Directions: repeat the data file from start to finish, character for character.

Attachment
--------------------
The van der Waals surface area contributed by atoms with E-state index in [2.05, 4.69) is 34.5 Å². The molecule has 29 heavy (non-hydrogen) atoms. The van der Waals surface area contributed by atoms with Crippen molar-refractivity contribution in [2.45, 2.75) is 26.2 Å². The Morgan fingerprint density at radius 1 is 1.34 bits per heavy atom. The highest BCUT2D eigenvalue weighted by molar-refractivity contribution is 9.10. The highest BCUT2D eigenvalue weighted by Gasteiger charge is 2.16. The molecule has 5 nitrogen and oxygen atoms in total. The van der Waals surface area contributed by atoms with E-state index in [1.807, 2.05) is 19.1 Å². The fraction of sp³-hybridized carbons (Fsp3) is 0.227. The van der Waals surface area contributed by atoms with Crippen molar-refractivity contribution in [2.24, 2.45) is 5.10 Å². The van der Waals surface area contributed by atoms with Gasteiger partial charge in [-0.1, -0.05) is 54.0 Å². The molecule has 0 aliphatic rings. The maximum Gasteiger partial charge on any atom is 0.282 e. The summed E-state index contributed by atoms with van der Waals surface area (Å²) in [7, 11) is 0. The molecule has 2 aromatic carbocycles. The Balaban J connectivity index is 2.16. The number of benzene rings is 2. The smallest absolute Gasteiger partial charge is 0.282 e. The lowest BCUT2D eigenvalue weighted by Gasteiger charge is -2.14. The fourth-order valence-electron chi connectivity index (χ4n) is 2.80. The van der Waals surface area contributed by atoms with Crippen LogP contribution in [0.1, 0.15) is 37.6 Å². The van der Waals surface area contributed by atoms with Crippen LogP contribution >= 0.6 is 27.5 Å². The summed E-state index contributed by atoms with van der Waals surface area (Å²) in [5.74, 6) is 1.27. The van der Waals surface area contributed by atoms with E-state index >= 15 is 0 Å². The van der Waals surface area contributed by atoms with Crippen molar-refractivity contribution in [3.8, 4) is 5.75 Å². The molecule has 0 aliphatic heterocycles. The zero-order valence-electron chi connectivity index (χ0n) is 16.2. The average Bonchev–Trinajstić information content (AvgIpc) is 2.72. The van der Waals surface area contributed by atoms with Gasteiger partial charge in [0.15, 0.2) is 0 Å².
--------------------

The van der Waals surface area contributed by atoms with E-state index in [2.05, 4.69) is 34.5 Å². The molecule has 29 heavy (non-hydrogen) atoms. The van der Waals surface area contributed by atoms with Crippen molar-refractivity contribution in [2.45, 2.75) is 26.2 Å². The Morgan fingerprint density at radius 1 is 1.34 bits per heavy atom. The highest BCUT2D eigenvalue weighted by molar-refractivity contribution is 9.10. The highest BCUT2D eigenvalue weighted by Gasteiger charge is 2.16. The molecule has 5 nitrogen and oxygen atoms in total. The van der Waals surface area contributed by atoms with E-state index in [1.807, 2.05) is 19.1 Å². The fraction of sp³-hybridized carbons (Fsp3) is 0.227. The van der Waals surface area contributed by atoms with Crippen molar-refractivity contribution in [2.24, 2.45) is 5.10 Å². The van der Waals surface area contributed by atoms with Gasteiger partial charge in [-0.1, -0.05) is 54.0 Å². The molecule has 0 aliphatic rings. The maximum Gasteiger partial charge on any atom is 0.282 e. The summed E-state index contributed by atoms with van der Waals surface area (Å²) in [7, 11) is 0. The molecule has 2 aromatic carbocycles. The Balaban J connectivity index is 2.16. The number of benzene rings is 2. The smallest absolute Gasteiger partial charge is 0.282 e. The lowest BCUT2D eigenvalue weighted by Gasteiger charge is -2.14. The fourth-order valence-electron chi connectivity index (χ4n) is 2.80. The van der Waals surface area contributed by atoms with Crippen LogP contribution in [0.1, 0.15) is 37.6 Å². The van der Waals surface area contributed by atoms with Crippen LogP contribution >= 0.6 is 27.5 Å². The summed E-state index contributed by atoms with van der Waals surface area (Å²) in [5.74, 6) is 1.27. The van der Waals surface area contributed by atoms with E-state index >= 15 is 0 Å². The van der Waals surface area contributed by atoms with Crippen molar-refractivity contribution in [3.8, 4) is 5.75 Å². The molecule has 0 aliphatic heterocycles. The zero-order valence-electron chi connectivity index (χ0n) is 16.2. The average Bonchev–Trinajstić information content (AvgIpc) is 2.72. The van der Waals surface area contributed by atoms with Gasteiger partial charge in [0.15, 0.2) is 0 Å².